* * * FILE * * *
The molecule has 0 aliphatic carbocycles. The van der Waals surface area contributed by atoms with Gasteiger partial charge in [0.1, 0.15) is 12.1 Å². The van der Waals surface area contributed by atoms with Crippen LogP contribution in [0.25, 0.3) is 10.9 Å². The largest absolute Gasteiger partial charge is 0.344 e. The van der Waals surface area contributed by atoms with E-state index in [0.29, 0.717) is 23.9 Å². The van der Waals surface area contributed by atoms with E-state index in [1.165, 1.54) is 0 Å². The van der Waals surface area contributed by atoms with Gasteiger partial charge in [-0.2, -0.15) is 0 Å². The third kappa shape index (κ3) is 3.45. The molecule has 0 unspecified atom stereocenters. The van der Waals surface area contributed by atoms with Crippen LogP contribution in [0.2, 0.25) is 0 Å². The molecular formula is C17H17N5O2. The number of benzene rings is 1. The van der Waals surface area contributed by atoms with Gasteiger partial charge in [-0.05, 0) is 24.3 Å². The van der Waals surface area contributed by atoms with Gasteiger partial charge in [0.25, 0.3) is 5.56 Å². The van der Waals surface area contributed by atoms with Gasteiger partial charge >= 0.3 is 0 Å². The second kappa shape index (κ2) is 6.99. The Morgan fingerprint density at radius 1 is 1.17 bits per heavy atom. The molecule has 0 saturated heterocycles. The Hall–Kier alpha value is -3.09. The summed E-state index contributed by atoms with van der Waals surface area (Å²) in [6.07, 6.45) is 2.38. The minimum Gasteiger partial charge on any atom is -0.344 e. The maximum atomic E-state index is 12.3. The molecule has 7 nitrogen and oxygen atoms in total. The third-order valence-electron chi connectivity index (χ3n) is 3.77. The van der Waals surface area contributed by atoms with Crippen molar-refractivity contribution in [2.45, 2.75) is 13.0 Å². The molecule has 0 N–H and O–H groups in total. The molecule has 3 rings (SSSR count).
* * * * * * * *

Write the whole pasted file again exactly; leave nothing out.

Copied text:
The molecule has 0 aliphatic carbocycles. The van der Waals surface area contributed by atoms with Gasteiger partial charge in [0.1, 0.15) is 12.1 Å². The van der Waals surface area contributed by atoms with Crippen LogP contribution in [0.25, 0.3) is 10.9 Å². The largest absolute Gasteiger partial charge is 0.344 e. The van der Waals surface area contributed by atoms with E-state index in [0.29, 0.717) is 23.9 Å². The van der Waals surface area contributed by atoms with E-state index in [1.165, 1.54) is 0 Å². The van der Waals surface area contributed by atoms with Gasteiger partial charge in [-0.2, -0.15) is 0 Å². The third kappa shape index (κ3) is 3.45. The molecule has 0 unspecified atom stereocenters. The van der Waals surface area contributed by atoms with Crippen LogP contribution in [0.2, 0.25) is 0 Å². The molecular formula is C17H17N5O2. The number of benzene rings is 1. The van der Waals surface area contributed by atoms with Gasteiger partial charge in [-0.05, 0) is 24.3 Å². The van der Waals surface area contributed by atoms with Gasteiger partial charge in [0.25, 0.3) is 5.56 Å². The van der Waals surface area contributed by atoms with Gasteiger partial charge >= 0.3 is 0 Å². The second kappa shape index (κ2) is 6.99. The Morgan fingerprint density at radius 1 is 1.17 bits per heavy atom. The molecule has 0 saturated heterocycles. The Hall–Kier alpha value is -3.09. The summed E-state index contributed by atoms with van der Waals surface area (Å²) in [6.07, 6.45) is 2.38. The minimum Gasteiger partial charge on any atom is -0.344 e. The maximum atomic E-state index is 12.3. The molecule has 7 nitrogen and oxygen atoms in total. The third-order valence-electron chi connectivity index (χ3n) is 3.77. The van der Waals surface area contributed by atoms with Crippen molar-refractivity contribution in [2.45, 2.75) is 13.0 Å². The molecule has 0 N–H and O–H groups in total. The molecule has 3 rings (SSSR count).